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Book Reviews   |    
To Have and to Hold: Marriage, the Baby Boom, and Social Change
Reviewed by William Vogel, Ph.D.
Psychiatric Services 2002; doi: 10.1176/appi.ps.53.3.354
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by Jessica Weiss; Chicago, University of Chicago Press, 2000, 299 pages, $45

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In the course of reviewing books in the behavioral sciences, I have been struck by how often truly thought-provoking, convention-challenging concepts originate with authors whose training has been outside the sciences. To Have and to Hold is a fine example. The author is a historian, and she has written a book that compellingly questions traditional concepts of the history of the American family.

Many observers see today's American nuclear family as having undergone revolutionary change and as being in a process in which it will become qualitatively different from what it was 50 years ago; some think of it as an "endangered species." Weiss, however, sees it as having undergone a steady process of gradual evolutionary change. The seeds of the American family of the 21st century, she argues, were present in the mid-20th century. Her analysis is based on data from the longitudinal studies of the Institute of Human Development (IHD) at the University of California at Berkeley. The institute's study subjects were interviewed repeatedly over decades, between childhood and late middle age. As a result, Weiss notes, "we are able to follow the effects of the fifties family pattern over time, permitting a much more nuanced and deeper understanding of postwar family life than the one-decade 'snapshot' view historians persist in portraying."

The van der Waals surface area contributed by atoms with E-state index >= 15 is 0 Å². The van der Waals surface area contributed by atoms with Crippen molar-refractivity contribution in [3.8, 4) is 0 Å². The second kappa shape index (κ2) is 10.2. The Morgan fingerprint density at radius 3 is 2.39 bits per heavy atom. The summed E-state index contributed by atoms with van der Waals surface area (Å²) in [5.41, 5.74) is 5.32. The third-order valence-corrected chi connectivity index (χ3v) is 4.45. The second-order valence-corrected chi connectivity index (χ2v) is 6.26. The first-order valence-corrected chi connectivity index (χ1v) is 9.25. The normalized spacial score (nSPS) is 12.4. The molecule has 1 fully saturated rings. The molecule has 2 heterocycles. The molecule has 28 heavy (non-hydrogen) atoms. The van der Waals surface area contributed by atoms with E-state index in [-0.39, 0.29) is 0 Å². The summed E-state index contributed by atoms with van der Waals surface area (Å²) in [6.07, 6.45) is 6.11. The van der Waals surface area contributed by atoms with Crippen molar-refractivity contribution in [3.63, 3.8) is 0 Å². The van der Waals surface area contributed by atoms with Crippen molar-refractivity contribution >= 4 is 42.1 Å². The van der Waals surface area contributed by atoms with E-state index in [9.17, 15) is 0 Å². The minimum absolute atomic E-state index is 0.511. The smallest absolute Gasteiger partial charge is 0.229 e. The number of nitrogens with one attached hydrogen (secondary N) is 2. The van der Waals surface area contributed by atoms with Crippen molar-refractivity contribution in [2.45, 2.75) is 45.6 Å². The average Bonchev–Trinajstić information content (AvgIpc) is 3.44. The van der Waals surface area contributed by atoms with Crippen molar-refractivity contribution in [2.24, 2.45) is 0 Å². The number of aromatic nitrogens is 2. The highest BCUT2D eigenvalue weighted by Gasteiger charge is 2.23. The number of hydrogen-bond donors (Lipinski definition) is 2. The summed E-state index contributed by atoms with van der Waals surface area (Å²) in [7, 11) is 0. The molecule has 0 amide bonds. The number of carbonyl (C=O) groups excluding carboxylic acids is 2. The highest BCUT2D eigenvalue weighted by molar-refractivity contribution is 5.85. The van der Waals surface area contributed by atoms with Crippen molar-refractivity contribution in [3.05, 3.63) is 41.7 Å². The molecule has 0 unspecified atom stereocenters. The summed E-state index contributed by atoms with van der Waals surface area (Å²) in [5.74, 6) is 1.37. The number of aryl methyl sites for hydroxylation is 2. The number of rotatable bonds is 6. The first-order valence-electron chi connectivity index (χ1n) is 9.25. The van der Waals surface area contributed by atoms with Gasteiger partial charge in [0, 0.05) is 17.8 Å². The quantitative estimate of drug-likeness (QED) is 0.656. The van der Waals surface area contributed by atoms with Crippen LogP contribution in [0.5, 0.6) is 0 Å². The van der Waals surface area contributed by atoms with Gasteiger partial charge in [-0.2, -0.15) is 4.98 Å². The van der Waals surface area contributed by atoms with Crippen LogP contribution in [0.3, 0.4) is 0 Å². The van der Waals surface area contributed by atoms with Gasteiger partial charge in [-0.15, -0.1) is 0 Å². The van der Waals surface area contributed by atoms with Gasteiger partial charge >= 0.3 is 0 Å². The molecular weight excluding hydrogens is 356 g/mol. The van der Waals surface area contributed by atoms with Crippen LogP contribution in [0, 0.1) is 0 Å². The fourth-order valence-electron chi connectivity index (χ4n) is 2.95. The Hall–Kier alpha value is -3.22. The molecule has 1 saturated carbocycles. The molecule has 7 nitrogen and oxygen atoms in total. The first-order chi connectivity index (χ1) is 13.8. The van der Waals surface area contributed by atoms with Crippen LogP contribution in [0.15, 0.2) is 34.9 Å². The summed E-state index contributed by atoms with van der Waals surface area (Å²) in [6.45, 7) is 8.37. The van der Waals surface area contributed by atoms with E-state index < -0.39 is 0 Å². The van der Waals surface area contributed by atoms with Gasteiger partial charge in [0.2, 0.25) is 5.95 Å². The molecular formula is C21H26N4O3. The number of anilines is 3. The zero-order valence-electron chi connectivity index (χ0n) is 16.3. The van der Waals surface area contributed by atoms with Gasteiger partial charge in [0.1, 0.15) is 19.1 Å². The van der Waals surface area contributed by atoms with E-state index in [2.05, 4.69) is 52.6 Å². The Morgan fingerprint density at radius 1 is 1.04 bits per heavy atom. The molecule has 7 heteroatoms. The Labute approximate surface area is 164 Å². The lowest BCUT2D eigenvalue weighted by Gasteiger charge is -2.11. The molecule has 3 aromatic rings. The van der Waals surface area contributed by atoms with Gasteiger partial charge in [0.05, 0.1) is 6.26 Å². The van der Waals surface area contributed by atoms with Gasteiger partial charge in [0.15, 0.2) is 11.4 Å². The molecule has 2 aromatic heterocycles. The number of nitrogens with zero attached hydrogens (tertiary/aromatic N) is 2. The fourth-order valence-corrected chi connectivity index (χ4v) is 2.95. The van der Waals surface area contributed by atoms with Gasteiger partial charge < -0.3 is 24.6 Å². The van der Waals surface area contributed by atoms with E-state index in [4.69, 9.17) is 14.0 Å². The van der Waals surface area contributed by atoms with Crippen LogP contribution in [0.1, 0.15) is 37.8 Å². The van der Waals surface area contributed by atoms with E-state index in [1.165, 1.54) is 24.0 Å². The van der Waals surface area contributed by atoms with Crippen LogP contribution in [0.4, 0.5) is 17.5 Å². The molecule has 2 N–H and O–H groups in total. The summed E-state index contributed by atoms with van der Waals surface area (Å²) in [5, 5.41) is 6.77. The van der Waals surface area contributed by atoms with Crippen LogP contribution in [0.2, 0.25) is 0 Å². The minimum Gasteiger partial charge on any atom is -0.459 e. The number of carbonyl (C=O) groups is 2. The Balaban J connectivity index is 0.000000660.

Weiss studied a sample of 100 couples from the first years of their marriages in the 1950s through the early 1980s. Her data reveal that "the idealized middle-class family pattern of the 1950s was both transitory and transitional"—not at all "traditional," as many have assumed. She argues, convincingly in my view, that "the differences of opinion between men and women—over parenting, homemaking, career commitment, sexuality—that come through so strongly in the IHD interviews … were the tools of change."

This is an exciting, important, innovative work. Although it certainly belongs in the libraries of health practitioners—physicians, psychologists, family specialists—and academicians whose focus is the family, it should also be of interest to the general public. Buy this book.

Dr. Vogel is affiliated with the department of psychiatry at UMass Memorial Health Care in Worcester, Massachusetts.

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